"Shit," Pewter mutters, his ponderous voice like sandpaper being drawn across a chalkboard. "Over — oversl — " Glasses are shoved onto his face with no gentility whatsoever. "Overslept. Shit."

Cidra isn't exactly a fiery rook, herself. Which she is, after all these long hours, being reminded of quite firmly by her thirty-eight-year-old body. But she had enough inertia to carry her here, at least. The CO is eyed, but his state of undress really isn't paid much attention to. She comes to attention and salutes fluidly. "Colonel Pewter, sir. You did require words with me, I do recall? I apologize for not making myself available following the encounter with the Cylons. Matters needed to move most quickly for all of us." Oh-so-polite. But there's an edge underlying it that goes beyond near-exhaustion.

Pewter half-sighs, half-grunts as he pushes himself upright on his bed. He hasn't bothered to remove his socks, which now slide onto the exposed metal deck with far more slickness than he'd perhaps prefer. "Went lookin' for y'all after them snipes fixed up CIC right good," he mutters, straining for words as his eyes narrow as much as necessary to filter out the light streaming onto his face and torso. "Heard y'all went lookin' for me and we just slipped on by each other smoother'n a salmon down a bear's gullet, that we did." This time, he snorts — and it's immediately identifiable as such. "Godsdamn, what the frak did we do before we invented the intercom?"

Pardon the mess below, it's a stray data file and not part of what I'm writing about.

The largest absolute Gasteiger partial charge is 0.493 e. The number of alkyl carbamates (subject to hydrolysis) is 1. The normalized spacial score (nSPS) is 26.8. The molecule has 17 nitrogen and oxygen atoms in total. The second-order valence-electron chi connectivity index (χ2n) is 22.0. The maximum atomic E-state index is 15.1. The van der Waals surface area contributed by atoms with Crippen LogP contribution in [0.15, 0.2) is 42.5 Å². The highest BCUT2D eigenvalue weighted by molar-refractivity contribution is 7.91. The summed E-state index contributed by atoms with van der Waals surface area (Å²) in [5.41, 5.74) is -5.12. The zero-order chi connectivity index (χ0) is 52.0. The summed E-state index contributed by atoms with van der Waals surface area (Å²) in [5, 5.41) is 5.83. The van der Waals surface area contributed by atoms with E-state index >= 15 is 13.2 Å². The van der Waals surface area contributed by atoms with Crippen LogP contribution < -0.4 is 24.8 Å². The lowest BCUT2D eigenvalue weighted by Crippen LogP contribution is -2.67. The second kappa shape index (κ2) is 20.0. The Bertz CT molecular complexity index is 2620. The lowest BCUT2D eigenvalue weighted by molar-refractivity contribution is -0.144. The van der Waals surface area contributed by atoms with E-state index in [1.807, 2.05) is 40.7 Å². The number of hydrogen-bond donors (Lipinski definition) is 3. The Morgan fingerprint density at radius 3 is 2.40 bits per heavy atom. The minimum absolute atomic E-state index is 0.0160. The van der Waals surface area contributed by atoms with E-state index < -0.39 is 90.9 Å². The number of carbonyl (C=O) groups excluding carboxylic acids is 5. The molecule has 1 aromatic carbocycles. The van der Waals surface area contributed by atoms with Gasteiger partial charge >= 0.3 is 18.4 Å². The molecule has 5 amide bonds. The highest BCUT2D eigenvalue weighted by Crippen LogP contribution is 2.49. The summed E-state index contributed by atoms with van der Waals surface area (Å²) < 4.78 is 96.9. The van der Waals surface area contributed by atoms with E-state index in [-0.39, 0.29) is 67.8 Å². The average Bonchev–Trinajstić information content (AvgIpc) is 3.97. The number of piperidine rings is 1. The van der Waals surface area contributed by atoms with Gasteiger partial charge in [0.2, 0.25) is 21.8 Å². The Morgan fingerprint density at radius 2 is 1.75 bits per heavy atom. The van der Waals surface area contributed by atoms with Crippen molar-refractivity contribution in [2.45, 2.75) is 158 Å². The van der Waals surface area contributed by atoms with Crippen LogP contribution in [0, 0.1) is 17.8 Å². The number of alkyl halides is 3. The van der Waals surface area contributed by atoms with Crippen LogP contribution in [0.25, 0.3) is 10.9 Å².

Cidra continues to hold herself at attention. She hasn't, technically, been eased. Implied though it might have been. "I do not know, sir. I post-dated the advent of wireless communication by at least a few years." It's not really a joke. She goes on without actually relaxing, "In addition to the four pilots sacrificed to halt the basestar, our current situation is thus. An additional four Vipers M-I-A following the final accounts of the battle. We presume them killed. Remainder of casualties consist of injuries and damaged ships, but I do not believe at this time we shall take any further permanent losses. We are still able to maintain a CAP, of course." Bitterness there. She doesn't bother to mask it.